Extraterrestrial life is a common theme in science fiction, but is it a serious prospect in the real world? Astrobiology is the emerging field of science that seeks to answer this question. The possibility of life elsewhere in the cosmos is one of the most profound subjects that human beings can ponder. Astrophysicist Andrew May gives an expert overview of our current state of knowledge, looking at how life started on Earth, the tell-tale `signatures' it produces, and how such signatures might be detected elsewhere in the Solar System or on the many `exoplanets' now being discovered by the Kepler and TESS missions. Along the way the book addresses key questions such as the riddle of Fermi's paradox (`Where is everybody?') and the crucial role of DNA and water - they're essential to `life as we know it', but is the same true of alien life? And the really big question: when we eventually find extraterrestrials, will they be friendly or hostile?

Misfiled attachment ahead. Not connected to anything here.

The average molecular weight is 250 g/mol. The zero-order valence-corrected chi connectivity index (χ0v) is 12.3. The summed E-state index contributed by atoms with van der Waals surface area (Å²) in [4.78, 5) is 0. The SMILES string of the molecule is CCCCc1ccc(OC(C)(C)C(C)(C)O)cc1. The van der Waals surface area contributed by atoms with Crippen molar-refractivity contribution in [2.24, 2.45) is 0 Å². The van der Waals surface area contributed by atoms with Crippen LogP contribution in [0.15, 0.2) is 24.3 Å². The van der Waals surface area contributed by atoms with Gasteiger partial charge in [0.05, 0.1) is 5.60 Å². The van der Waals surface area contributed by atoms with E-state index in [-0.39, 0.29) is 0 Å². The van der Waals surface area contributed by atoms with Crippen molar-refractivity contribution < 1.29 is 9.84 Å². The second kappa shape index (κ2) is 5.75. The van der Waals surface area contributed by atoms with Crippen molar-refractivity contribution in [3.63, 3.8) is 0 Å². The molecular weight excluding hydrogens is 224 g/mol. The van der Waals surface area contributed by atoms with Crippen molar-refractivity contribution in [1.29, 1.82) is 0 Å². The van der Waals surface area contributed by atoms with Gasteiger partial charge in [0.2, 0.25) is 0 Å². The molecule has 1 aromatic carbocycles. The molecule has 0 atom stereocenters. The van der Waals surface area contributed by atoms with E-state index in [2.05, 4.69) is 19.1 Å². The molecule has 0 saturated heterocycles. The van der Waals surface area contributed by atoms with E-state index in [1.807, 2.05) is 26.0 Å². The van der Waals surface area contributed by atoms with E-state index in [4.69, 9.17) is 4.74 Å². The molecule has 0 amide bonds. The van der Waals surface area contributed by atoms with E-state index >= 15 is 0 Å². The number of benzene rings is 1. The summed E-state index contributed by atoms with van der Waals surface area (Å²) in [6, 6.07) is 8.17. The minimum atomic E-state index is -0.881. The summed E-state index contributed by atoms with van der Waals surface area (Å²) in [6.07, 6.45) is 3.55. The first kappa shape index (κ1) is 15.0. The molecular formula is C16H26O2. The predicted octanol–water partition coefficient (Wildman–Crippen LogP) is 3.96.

Foreword by Professor John Wass, Professor of Endocrinology at Oxford University Did you know that you have thousands, perhaps millions, of hormones in your bloodstream?Did you know that these complex chemical messengers regulate the function of our cells and organs? Or that they keep our bodies working properly, co-ordinating processes like growth, fertility and metabolism? Meet Your Hormones explores and explains the fascinating world of hidden hormones: what they are, what they do and why you can't live without these super-fast chemical messengers. Including in-depth profiles on each of the most important hormones at work in the human body, and helpful advice on how you can look after your own health through greater knowledge of your hormones, this is a wide-ranging introduction to the secret world inside your own body. This book: - Explores what hormones are, where they are made and how they work - Explains the key functions of the body in which they are involved - Offers practical advice on how we can help our hormones help us through diet and lifestyle - Examines the latest thinking and cutting-edge research - Forms a companion volume to Meet Your Bacteria